Jane Feather’s A Holiday Gamble features a feisty heroine who is in a forced betrothal with a horrible brute of a man. She has plans to escape and fortunately for her a stranded traveler, the Viscount Allenton recently returned from India, not only is willing to aid and abet, but also turns out to be the one to show her true love and passion. There was a bit of excitement and mystery in this story, which I liked.

Delightful light Christmas reading!

Machine of Death, ed. by Ryan North

I came to this book in a funny way–on one of the sewing blogs I read the author mentioned that she had a story in this book. I looked it up and thought it sounded great and, surprise! It showed up a week later (thank you, Paul!) This is a 400 page short story collection and out of all those stories I only skipped two. I thought the whole thing was great, a really solid collection that actually worked so well as a cohesive book.  Each of the stories shared a single fact-there exists a machine that can take a drop of your blood and spit out a card with your eventual method of death written on it. The machine is never wrong, it does not tell you the date, but it sometimes is ambiguous.  For example, let’s say you get  “Boating Accident” and therefore avoid the sea for the whole rest of your life, but then one day are driving down the highway and the boat trailer in front of you detaches and crashes into you, thereby killing you.  The machine was not wrong, but it certainly surprised you.

What I found so interesting was how each author took that concept and then imagined the resulting world.  In some stories the machine had been around for years and was an established part of society and culture. In others it was brand new and wreaking havoc with people’s faith and civilization.  Some stories had a bit of humor, others were definitely sad.  A lot of topics can’t help but arise in this stories: fate,  the nature of human behavior, mortality, our feelings about death, and the overall point of living.  I really enjoyed this collection and have been telling many friends about it.  I didn’t recognize the any of the authors, so I don’t know how many of them are “unknowns”, but do them (and yourself!) a favor and do go find this book and read it.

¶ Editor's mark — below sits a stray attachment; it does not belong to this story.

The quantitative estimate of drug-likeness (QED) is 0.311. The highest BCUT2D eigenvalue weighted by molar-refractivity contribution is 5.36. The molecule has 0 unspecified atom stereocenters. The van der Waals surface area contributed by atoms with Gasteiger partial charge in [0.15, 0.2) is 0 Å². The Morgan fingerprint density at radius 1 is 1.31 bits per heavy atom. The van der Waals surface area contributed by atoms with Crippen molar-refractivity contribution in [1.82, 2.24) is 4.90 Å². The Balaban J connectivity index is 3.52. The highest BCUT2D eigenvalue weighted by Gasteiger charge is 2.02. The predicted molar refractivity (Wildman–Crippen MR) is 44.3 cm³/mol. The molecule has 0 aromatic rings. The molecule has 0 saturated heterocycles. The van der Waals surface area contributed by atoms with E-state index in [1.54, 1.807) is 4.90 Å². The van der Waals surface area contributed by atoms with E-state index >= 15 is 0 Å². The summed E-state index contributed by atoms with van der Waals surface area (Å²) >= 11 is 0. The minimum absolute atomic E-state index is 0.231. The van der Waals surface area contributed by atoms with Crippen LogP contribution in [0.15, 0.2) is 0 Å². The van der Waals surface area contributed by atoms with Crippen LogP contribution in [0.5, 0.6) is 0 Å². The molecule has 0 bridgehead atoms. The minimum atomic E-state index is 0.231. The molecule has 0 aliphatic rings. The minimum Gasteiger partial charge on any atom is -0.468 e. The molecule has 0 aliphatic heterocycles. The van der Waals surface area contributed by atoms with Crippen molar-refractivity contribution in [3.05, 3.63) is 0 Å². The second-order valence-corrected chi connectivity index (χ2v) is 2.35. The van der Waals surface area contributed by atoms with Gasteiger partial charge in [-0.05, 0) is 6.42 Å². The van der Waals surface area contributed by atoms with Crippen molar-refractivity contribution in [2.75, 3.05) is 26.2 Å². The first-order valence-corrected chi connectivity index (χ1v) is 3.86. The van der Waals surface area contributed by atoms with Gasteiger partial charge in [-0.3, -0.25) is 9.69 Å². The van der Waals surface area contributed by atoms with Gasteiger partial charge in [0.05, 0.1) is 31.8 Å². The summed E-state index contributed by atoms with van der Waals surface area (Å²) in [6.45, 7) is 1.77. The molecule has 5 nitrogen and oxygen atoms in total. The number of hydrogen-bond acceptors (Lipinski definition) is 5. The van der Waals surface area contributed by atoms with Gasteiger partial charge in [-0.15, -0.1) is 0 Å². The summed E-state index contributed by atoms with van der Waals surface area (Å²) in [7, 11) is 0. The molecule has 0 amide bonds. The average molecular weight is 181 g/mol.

*And yes, after reading the whole book and thinking so much about it my answer to “would you want to know how you’re going to die?” is NO.

What Happens in London by Julia Quinn

I can’t stand this silly title, but saw this on an RWA list and had to read it.  What a delightful Regency! Olivia lives next door to Sir Harry Valentine and spies on him because of rumors he killed his fiancee (he’s never even been betrothed).  Olivia and her friends are very modernly funny and she enjoys a witty repartee with Harry.  An interesting angle is that he works for the War Office as a Russian translator (but no one knows about his spy background).  When a Russian prince has his eye on Olivia and Harry is assigned to keep his eye on the unlikable prince madcap Regency fun ensues.  This really was a very fun romance (and I’m sorry I don’t have more to say about it but I read it a month and a half ago and well, it’s a Regency romance.)